I spent a very interesting day at Camosun College’s professional development day last Tuesday. Camosun is a two year community college in Victoria, British Columbia. Our two year community colleges, at least here in British Columbia, do an excellent job in the area of university transfer programs, career, vocational and technical education.
I was giving a keynote on: Will Technology Replace the Campus? (a copy of the slides is available from my Dropbox on e-mail request to me; the pdf of the Powerpoint is too large for straight downloading- 12 Mbs). The full keynote is available as a video from here. (90 minutes with questions and discussion)
I gave two versions. The short one (10 seconds) was: NO. The longer one was, No, BUT… The main themes were as follows:
- the need to move away from the ‘one class fits all model’ to individualizing and personalizing learning through the use of technology, and particularly web 2.0 tools
- the need to think, now most learning can be delivered just as effectively online as in a classroom, about the best way to use the campus experience.
This was also an opportunity for me to go to some of the other sessions, to see the good work instructors and designers are doing at Camosun in using technology in their teaching.
Flexible training in the trades
I was particularly interested in a presentation by Gilbert Noussitou and Jennifer Stein on flexible learning for the professional cook apprentice. This was the first and last program developed under the province’s Industrial Training Authority’s e-Pprentice project. The Camosun program was aimed at working apprentices and involved trainee chefs from some of the leading hotels and restaurants in the region. It was partly delivered online into the workplace, and partly on campus. Of the 14 trainee chefs that started, 11 successfully completed the program (compared with 39% completion rates in the province’s on-campus programs). It was clear from the presentation that Gilbert and Jennifer had done an excellent job in the management, design and delivery of this very successful program
I was particularly interested because I was heavily involved in the design and development of a business plan for the e-Prentice program. As its web site states, the Industrial Training Authority is:
‘a provincial crown agency… responsible for managing BC’s industry training system to develop the skilled workforce needed to ensure the competitiveness and economic prosperity of our businesses and our province…..The ITA is governed by a nine-person Board of Directors, whose members come from diverse sectoral backgrounds and have broad expertise regarding industry needs and training approaches.’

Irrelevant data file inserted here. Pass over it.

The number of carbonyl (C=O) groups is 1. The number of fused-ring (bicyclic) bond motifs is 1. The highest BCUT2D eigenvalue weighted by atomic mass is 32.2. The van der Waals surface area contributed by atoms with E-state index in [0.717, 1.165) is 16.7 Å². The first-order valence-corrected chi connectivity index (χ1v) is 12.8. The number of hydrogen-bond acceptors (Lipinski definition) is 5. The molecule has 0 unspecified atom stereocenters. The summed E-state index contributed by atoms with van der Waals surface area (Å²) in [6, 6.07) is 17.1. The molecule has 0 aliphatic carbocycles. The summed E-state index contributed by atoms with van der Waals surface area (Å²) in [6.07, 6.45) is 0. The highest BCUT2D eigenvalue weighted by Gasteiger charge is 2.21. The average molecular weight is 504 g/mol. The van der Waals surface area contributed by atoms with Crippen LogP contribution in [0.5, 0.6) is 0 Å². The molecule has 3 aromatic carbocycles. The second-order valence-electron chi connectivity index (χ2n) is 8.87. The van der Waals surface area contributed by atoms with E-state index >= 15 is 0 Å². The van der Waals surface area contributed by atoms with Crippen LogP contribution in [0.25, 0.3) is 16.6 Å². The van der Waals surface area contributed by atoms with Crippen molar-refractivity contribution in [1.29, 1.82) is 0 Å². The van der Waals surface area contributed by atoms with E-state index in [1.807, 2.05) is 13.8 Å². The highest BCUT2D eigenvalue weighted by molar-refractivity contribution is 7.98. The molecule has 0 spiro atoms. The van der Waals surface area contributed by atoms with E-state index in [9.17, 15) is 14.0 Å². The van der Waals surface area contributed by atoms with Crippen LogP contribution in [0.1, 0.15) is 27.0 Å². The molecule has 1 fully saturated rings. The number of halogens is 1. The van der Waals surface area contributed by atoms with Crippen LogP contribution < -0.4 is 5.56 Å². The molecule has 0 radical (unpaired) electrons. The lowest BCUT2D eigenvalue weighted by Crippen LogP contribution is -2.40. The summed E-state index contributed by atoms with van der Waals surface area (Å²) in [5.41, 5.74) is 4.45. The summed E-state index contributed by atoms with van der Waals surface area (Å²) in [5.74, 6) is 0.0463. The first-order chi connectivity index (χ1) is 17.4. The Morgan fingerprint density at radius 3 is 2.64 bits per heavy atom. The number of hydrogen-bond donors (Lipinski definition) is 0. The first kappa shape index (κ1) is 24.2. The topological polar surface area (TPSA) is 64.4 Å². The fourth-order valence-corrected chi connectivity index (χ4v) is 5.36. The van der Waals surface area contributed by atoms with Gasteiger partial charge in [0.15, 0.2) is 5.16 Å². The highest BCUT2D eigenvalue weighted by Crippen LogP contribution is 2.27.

The ITA Board accepted the business plan as well as several million dollars from the provincial government for the program, which was to cover apprenticeship training in 12 trades, to be delivered across the province through consortia of public colleges, working in partnership with provincial trade associations. In addition, matching funds were promised by the Canadian Federal government.
The Camosun cook program was the first program funded, at which point, the ITA cancelled the rest of the program (losing at the same time the federal funding) and used the provincial funds for another project. The rationale put forward by one Board member was that the private sector could offer the training at less cost. However, to date no private sector online apprentice training has been implemented within the province, and the Camosun cook program is the only one delivered under the e-Prentice program. Although the Camosun program has been successful in itself, it is limited in scope, as colleges in other regions have decided not to participate.
Another successful flexible trades training program has been developed for automotive collision repair apprentices by Vancouver Community College. Indeed, the design of the e-Pprentice program was strongly influenced by the VCC model. The VCC program still continues, but again now without support from the ITA.
So we have a sorry tale of dubious accountability from a private sector-dominated Crown agency, petty provincialism from some of the colleges, and a missed opportunity for a unique, innovative program that meets a real need in the province (there are over 40,000 unqualified tradespeople in BC who started a campus-based trades program but never completed it who would directly benefit from such a program). Compare this with the Australian Flexible Learning Network, that provides high quality online trades training throughout Australia.
None of this should take away from the achievement of Gilbert and Jennifer, who have done a great job in the Cook program.
I don’t want to end on a sour note, because I had a great day at Camosun and was impressed by the professionalism and dedication of the instructors and the supporting learning technology staff. But if you want to know why innovation in Canadian education is difficult, the e-Pprentice program would make a classic case study, and the fault in this case does not lie with the instructors or public institutions.